Sometimes, the human mind acts in mysterious ways

What follows is quite embarrassing actually. Yesterday, I was reviewing my own code and optimizing it a bit, looking for ways to make it even more generic, adding more constructors for ease of use, you know the whole 9 yards. In the O/R mapping layer which is targeted by the generated code of LLBLGen Pro, the application I've been working on for the last 5 months, I use a dynamic query engine (DQE). This DQE is specific for each database vendor so you have a special DQE for SqlServer, one for Access etc. The DQE constructs query objects which contain a command object, the parameters and all other necessary objects and data to get the query executed. All methods are static.

"Oh!", my mind sighted. "It is a generic piece of code, and to enforce a common interface of methods, we should define such an interface!". I wrote the SqlServer DQE code, which I was looking at, five weeks ago if not more, so the suggestion of my mind wasn't that bad indeed, but I was immediately wondering why I hadn't done it already. I defined the interface but as I soon found out, static members can't be part of an interface. My mind was outraged. "Why is this!", it fumed. "How am I suppose to enforce a given interface onto developers of DQE's, if I can't define such an interface in the first place!".

I had to agree with my mind this time. It was kind of odd, the only way to enforce an interface on developers was by defining that interface and now I couldn't. My mind was still calling the C# language designers all kinds of names and not in the mood for any reasoning so I decided to hop into a thread in the C# newsgroup which was about that same subject: static methods in interfaces and why you couldn't define them in interfaces.

The C# newsgroup has some 'regulars' and one of them is Jon Skeet, who also knows a lot about Java. He simply said "But the only way you can call these methods is by reflection anyway!". I thought... wait a minute. "MIND! Come here!", I cried. With its tale between its legs and an ashamed look in its three green eyes, my mind shambled towards me. "Why didn't you think of that and stopped me before I made a fool of myself on usenet?" It didn't answer. All it could produce were soft mumbled sounds.

Yeah, why didn't I think of that? How are you suppose to call a static method on an interface if you use that interface, say IFoo, to make your code be able to handle multiple implementations? You can't. It's illogical to call IFoo.Method(), because which implementation of IFoo do you mean?

It's a weird thing, the human mind. It makes you stare at material you have to work with for hours in a row without noticing the reason why you keep on wondering: "Why isn't this possible?".


  • Good story Frans! If it makes you feel better, I have also wanted to gather a couple of static functions under a contract and realized that it wasn't possible. I also felt somewhat "ashamed" afterwards, but what the heck, it's not the end of the world.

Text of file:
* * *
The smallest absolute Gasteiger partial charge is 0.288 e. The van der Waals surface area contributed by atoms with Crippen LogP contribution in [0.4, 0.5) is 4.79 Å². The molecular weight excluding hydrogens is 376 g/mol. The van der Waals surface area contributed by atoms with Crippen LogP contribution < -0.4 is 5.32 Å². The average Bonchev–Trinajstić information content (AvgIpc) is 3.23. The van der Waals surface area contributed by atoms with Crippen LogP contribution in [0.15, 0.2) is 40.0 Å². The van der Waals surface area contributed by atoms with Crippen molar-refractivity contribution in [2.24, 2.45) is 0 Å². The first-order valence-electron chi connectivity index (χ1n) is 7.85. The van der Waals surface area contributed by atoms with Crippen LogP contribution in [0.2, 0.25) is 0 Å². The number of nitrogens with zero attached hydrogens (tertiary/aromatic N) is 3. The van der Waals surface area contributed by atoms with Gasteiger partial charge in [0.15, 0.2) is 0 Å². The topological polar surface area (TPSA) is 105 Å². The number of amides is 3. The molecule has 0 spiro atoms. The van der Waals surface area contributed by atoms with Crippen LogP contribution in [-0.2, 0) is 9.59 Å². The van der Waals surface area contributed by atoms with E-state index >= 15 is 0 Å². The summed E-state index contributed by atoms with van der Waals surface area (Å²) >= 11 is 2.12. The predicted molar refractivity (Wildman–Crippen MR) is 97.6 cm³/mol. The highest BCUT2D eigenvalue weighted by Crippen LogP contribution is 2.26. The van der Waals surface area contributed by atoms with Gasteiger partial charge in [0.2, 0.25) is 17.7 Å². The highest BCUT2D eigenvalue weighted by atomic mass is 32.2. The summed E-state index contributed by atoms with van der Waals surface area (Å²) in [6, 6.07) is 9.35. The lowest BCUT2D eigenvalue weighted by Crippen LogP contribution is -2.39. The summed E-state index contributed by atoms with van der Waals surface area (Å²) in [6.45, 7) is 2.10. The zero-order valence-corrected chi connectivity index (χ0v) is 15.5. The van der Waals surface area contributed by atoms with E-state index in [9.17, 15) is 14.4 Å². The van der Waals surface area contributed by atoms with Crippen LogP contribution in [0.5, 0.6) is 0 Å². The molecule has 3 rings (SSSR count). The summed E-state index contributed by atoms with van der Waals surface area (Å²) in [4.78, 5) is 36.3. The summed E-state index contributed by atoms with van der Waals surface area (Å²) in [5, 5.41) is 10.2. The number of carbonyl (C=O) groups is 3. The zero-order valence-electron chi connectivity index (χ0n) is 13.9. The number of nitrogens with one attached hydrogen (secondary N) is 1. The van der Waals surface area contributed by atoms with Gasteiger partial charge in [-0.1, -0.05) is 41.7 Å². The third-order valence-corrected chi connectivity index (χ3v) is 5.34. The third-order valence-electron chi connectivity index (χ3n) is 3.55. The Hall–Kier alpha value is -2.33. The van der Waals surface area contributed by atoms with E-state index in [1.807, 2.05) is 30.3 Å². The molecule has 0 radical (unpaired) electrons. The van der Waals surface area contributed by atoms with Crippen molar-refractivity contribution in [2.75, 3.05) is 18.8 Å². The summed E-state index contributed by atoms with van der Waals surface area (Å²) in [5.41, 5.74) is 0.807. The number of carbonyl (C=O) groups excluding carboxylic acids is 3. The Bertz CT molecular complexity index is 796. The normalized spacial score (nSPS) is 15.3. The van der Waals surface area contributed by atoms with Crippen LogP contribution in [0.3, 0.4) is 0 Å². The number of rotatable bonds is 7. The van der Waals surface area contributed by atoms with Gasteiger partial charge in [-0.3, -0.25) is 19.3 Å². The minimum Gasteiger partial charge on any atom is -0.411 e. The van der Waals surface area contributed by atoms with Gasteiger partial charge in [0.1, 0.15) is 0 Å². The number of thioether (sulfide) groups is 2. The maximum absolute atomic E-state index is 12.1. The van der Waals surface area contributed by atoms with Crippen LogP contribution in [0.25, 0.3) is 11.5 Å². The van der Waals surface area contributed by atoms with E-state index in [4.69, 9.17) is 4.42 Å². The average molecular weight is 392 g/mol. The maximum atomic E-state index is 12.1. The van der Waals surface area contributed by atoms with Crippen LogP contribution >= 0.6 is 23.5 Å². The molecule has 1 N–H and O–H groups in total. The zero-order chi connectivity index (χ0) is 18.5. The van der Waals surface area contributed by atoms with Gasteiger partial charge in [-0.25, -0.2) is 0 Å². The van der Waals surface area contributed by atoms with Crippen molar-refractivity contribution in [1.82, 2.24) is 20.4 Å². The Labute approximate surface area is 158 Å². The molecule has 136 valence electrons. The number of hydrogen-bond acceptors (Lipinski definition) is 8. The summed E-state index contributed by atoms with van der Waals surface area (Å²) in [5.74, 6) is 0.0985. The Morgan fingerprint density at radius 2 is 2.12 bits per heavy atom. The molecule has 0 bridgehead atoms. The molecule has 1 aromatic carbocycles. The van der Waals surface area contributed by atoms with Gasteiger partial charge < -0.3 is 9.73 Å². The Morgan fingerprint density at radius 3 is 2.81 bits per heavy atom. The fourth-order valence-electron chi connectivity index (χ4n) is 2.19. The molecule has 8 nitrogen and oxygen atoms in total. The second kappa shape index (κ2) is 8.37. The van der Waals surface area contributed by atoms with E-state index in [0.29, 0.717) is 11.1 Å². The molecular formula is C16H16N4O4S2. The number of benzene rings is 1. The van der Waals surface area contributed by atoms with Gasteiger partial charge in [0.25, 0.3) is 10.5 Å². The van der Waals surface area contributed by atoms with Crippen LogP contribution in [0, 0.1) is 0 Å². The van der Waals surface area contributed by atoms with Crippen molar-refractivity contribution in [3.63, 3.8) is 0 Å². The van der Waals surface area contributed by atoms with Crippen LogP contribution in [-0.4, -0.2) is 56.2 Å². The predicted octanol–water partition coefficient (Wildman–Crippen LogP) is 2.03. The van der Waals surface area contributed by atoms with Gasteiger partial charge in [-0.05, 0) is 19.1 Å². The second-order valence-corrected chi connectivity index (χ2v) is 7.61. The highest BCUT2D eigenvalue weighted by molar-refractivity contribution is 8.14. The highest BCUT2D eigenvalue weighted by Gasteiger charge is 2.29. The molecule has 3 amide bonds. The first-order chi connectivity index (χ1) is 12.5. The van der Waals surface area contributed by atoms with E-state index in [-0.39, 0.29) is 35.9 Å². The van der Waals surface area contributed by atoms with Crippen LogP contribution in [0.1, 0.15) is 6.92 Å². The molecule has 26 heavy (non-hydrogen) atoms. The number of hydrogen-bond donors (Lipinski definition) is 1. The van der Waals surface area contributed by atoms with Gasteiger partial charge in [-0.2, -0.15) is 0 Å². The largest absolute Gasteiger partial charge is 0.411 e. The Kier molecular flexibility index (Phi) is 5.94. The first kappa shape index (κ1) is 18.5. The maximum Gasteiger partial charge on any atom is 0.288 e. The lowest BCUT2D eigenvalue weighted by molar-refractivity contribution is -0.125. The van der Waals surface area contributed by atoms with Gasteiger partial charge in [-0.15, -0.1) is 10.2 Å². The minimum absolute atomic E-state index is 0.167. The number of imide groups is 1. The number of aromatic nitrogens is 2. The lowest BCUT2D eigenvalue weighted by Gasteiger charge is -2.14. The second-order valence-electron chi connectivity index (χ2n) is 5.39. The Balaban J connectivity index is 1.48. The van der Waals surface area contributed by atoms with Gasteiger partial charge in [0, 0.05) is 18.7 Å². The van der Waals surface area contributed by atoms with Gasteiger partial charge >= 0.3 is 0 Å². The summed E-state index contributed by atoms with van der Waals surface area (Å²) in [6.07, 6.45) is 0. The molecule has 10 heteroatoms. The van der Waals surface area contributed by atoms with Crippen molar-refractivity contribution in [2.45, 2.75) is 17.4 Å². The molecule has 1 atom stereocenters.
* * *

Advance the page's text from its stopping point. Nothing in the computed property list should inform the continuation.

So, what solution did you choose? Skipping the interface or skipping static?

    Best Regards,



  • lol, this really sounds Familiar to me....

  • Frans, you seriously disappointed me ;) No clue what methodology you use, but eXtreme Programming (XP) would have trapped that issue probably in the first iteration. Start prototyping dude!

  • :)

    I skipped the interface. The static methods are really handy, since they're one shot calls, so having an object for just 1 call is not that handy. :)

  • Paul hehe I'm not gonna bite! am NOT! :D :)

  • Hehe, wasn’t my intention… just a little teaser ;)

  • Your implementation SCREAMS Factory Pattern. It's what I use in GenX.NET when I deal with my OutputProviders without needing to know which provider I am using. I'm going to be writing a Factory Pattern tutorial sometime early next week, after I RTM GenX.NET 3.0. Until then, don't scrap your code.... you're just missing one more piece to the puzzle.

    Any BTW, you didn't make a fool out of yourself. It can be done.

  • Also, I know this method would be perfect because GenX.NET uses it for the exact same reason... specific implementations for specific databases. Believe me, understanding this method will take your coding to a whole new level.

  • Robert, I do use a lot of factories, I have the GoF book. :) In my DAO objects (using the DAO pattern) I simply want to call IActionQuery query = DynamicQueryEngine.CreateInsertQuery(//...);

    Which one is based on the using directive at the top. This is generated code, so I only have to change 1 line to make it work with Oracle f.e. and the generator generates Oracle code. I understand that when I create the DAO in the DAO factory I can also create the right DQE object and pass it to the DAO, but that's not that efficient because these DAO objects are not living very long. A static method is then more appropriate. Admitted, it can be done using a factory, but a static method in this case is more efficient I think. It's not a big deal, the templates used for the code are closely related to the DQE and the database driver used, so it's a complete package, but I was just wondering if I could create an interface for this, but I couldn't. :)

  • Robert: I don't have a central cache system where I can store generic objects, so I can't cache these kind of objects like the DQE. If I could, I definitely would have used the factory route. But now I can't. Image that when I load 2000 customer objects in memory. Then I have 2000 times created the DQE. That's pretty amazingly inefficient :)

    But I appreciate your thoughts. You definitely understand what's required for good OO software :)

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